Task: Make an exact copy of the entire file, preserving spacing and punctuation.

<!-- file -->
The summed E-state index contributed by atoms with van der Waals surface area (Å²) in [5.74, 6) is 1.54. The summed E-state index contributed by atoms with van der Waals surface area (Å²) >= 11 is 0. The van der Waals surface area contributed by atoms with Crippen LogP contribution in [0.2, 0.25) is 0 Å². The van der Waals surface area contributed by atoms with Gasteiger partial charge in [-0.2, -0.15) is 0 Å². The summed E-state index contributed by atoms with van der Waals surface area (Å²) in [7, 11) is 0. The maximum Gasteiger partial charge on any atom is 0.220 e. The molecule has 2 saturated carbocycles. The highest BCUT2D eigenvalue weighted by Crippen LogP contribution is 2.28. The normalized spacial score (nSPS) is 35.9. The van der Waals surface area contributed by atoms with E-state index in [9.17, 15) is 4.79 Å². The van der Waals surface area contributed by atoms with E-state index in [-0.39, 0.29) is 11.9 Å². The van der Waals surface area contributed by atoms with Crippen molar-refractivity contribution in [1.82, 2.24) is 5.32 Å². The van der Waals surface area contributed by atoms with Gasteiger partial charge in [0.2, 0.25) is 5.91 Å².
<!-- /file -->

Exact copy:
The summed E-state index contributed by atoms with van der Waals surface area (Å²) in [5.74, 6) is 1.54. The summed E-state index contributed by atoms with van der Waals surface area (Å²) >= 11 is 0. The van der Waals surface area contributed by atoms with Crippen LogP contribution in [0.2, 0.25) is 0 Å². The van der Waals surface area contributed by atoms with Gasteiger partial charge in [-0.2, -0.15) is 0 Å². The summed E-state index contributed by atoms with van der Waals surface area (Å²) in [7, 11) is 0. The maximum Gasteiger partial charge on any atom is 0.220 e. The molecule has 2 saturated carbocycles. The highest BCUT2D eigenvalue weighted by Crippen LogP contribution is 2.28. The normalized spacial score (nSPS) is 35.9. The van der Waals surface area contributed by atoms with E-state index in [9.17, 15) is 4.79 Å². The van der Waals surface area contributed by atoms with E-state index in [-0.39, 0.29) is 11.9 Å². The van der Waals surface area contributed by atoms with Crippen molar-refractivity contribution in [1.82, 2.24) is 5.32 Å². The van der Waals surface area contributed by atoms with Gasteiger partial charge in [0.2, 0.25) is 5.91 Å².